With my delayed posts regarding our Subic adventure, I’m sharing you this OPM song which tells the world why...
Setting up S.M.A.R.T (specific, measurable, achievable, realistic and time-targeted) goals...
Motion City Soundtrack is an internationally-renowned pop punk band composed...
I am surprised with the big squid we bought in Cagbalete Island recently, when we got to spend one weekend there with some friends, a local sold it to us for 130 pesos only. Choosing your squid: it must be firm, moist squid with a mild sea smell which is a sign of freshness. Photo courtesy of www.instagram.com/verjube.
It was still a mystery to me on how such huge squid species are floating around the rich marine environment of Quezon where fishing were the local’s main source of living. It maybe around 25 inches long, a slender, silvery, pinky-finger-sized fresh catch squid which they call Pusit Aswang.
Pusit aswang as the locals of Mauban, Quezon named the jumbo squid because they also eat squids. The squid has eight arms and two tentacles, used for grabbing and holding prey, each arm of it has suckers.
Be careful of the sucker’s calcareous ring of serrated teeth when you clean them because they might hurt and lacerate your fingers like what happened to me. Cleaning them also includes the discard of the cuttlebone, beak, entrails and ink sac, that’s when I get to know more about the anatomy of cephalopod. All other parts of it are edible.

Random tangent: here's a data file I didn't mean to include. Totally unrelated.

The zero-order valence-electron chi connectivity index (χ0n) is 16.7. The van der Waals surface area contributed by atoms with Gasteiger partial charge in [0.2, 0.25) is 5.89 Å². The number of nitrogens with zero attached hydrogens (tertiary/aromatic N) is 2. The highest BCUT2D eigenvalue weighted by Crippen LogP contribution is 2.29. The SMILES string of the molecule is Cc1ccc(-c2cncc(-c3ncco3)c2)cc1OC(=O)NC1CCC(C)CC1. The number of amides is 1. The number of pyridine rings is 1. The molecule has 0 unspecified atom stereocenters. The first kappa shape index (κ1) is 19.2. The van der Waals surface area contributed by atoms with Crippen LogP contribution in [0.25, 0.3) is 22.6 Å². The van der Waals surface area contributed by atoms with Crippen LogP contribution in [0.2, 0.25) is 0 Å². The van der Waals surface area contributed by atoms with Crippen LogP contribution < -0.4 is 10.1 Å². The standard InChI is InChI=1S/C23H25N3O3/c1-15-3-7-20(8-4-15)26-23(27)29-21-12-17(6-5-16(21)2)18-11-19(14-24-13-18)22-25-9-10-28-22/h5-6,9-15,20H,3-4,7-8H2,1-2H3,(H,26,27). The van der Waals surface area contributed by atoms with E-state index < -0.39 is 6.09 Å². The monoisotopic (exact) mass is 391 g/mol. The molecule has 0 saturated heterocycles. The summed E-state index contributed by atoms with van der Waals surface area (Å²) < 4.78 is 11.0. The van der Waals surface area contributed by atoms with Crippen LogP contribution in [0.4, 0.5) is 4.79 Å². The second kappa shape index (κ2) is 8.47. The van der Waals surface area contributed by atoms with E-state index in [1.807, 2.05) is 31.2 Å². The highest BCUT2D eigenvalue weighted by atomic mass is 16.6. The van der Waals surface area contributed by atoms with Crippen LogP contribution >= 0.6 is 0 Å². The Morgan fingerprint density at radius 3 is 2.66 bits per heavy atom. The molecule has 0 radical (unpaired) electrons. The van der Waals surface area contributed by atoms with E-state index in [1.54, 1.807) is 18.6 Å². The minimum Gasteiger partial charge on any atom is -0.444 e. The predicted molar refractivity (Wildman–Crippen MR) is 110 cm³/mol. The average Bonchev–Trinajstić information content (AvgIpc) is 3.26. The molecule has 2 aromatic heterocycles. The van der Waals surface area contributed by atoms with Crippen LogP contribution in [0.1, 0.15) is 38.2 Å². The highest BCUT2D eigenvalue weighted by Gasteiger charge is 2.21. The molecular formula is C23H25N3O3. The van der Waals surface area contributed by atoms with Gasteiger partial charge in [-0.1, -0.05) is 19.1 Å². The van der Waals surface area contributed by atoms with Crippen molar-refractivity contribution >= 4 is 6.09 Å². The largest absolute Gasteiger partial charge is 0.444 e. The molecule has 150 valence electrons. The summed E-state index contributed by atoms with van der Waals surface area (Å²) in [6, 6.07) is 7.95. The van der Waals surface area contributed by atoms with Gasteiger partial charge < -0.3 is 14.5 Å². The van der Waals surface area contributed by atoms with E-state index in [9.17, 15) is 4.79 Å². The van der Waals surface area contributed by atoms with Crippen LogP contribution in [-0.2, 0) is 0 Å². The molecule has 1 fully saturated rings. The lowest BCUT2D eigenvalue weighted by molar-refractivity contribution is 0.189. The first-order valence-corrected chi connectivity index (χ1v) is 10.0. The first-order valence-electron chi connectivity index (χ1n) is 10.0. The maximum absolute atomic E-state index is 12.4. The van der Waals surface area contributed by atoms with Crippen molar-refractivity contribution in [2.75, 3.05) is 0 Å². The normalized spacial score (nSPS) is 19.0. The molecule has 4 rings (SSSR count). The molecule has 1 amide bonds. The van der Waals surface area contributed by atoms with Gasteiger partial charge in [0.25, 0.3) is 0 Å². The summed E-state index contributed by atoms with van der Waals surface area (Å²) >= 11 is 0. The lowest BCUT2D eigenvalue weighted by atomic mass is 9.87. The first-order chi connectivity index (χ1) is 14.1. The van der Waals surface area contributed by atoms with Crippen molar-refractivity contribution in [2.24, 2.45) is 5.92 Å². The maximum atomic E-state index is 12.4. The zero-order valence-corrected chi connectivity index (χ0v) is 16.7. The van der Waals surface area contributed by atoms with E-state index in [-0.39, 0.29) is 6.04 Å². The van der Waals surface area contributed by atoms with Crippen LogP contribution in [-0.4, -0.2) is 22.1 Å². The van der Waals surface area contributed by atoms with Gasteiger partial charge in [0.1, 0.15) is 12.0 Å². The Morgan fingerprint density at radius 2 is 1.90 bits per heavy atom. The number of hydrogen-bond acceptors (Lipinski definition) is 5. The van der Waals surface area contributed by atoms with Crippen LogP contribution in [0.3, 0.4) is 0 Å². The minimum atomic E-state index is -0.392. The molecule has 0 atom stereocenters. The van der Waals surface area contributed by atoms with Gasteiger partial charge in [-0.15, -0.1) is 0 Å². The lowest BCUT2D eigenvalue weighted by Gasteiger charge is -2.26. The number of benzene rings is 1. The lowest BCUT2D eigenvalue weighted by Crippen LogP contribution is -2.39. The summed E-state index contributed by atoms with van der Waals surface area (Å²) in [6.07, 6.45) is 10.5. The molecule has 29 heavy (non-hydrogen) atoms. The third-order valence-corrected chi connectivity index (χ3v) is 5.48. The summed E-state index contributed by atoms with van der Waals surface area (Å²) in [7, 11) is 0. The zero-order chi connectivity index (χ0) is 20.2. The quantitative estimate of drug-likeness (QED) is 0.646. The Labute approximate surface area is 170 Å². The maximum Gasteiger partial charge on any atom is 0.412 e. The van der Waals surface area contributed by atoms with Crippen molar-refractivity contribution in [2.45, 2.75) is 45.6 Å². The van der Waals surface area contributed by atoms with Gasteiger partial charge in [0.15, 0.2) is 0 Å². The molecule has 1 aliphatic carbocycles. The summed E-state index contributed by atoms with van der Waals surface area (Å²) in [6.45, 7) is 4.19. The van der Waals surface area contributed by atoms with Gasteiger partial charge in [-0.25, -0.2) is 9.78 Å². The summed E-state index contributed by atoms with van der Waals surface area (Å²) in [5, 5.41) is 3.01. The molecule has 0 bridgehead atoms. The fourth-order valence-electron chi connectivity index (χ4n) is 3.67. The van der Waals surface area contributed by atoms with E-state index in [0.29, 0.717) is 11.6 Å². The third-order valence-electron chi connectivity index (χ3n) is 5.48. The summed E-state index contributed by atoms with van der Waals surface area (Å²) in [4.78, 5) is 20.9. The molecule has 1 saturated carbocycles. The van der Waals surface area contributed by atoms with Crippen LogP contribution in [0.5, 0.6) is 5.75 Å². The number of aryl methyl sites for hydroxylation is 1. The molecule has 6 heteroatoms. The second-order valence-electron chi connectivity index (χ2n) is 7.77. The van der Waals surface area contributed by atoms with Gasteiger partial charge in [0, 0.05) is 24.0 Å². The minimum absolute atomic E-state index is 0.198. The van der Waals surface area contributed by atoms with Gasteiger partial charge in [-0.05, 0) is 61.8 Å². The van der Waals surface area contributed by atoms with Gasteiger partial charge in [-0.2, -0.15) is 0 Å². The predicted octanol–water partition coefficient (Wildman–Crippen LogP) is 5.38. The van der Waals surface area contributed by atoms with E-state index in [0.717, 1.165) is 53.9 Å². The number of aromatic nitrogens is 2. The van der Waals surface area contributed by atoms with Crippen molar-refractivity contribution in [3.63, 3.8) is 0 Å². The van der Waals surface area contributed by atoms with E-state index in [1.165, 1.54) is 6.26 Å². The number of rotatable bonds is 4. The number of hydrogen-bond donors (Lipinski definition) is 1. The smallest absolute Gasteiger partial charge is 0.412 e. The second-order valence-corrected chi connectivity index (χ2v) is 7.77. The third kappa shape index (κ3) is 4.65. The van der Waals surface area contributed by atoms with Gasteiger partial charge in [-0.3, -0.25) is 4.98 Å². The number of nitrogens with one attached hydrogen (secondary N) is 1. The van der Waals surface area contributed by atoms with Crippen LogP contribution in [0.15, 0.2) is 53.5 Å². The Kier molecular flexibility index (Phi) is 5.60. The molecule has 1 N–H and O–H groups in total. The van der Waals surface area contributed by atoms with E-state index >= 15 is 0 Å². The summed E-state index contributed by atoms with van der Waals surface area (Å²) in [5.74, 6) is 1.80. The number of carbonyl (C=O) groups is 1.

Squids may be cooked in different ways (marinated, smoked, stuffed, used in soups, sauces, salads and pasta dishes), it was such a popular food in many parts of the world. Squid ink can be use to color pasta or as an adobo sauce. It can also be eaten raw (but not this big).
This kind of squid might be tensile, consider techniques to avoid a tough and chewy seafood. Don’t overcook the squid. You can roast squid and make it tender by just leaving it in a pan without anything else, the squid will give off a fair amount of liquid to cook with.
How do we cooked the big squid in the island? We stuffed the mantle (literally the body) with seasoned onions, tomatoes, ginger and calamansi juice. Put it in a foil (or a banana leaf maybe) and grilled on coals. That easy!
The next day of our tour in Cagbalete, we also tried to taste their popular Adobong Pusit made out of the same kind of squid, a spicy and juicy squid dish. After the get-away, I’m still hungry for more squid. In celebration of mouthful cravings, I cooked a bunch of lunch: stuffed grilled pusit again along wiith grilled corn and tomatoes, grilled porkchop, ginisang bagoong and pesang bangus.
I don’t know much about the commercial squid fishing in the sea of Quezon, it may be a growing industry with the help of government assistance. But as they push for making Cagbalete Island a tourist destination, local fishermen still struggles for other means of living.
I might want to go squid fishing soon in Cagbalete, that’s when I knew how to swim.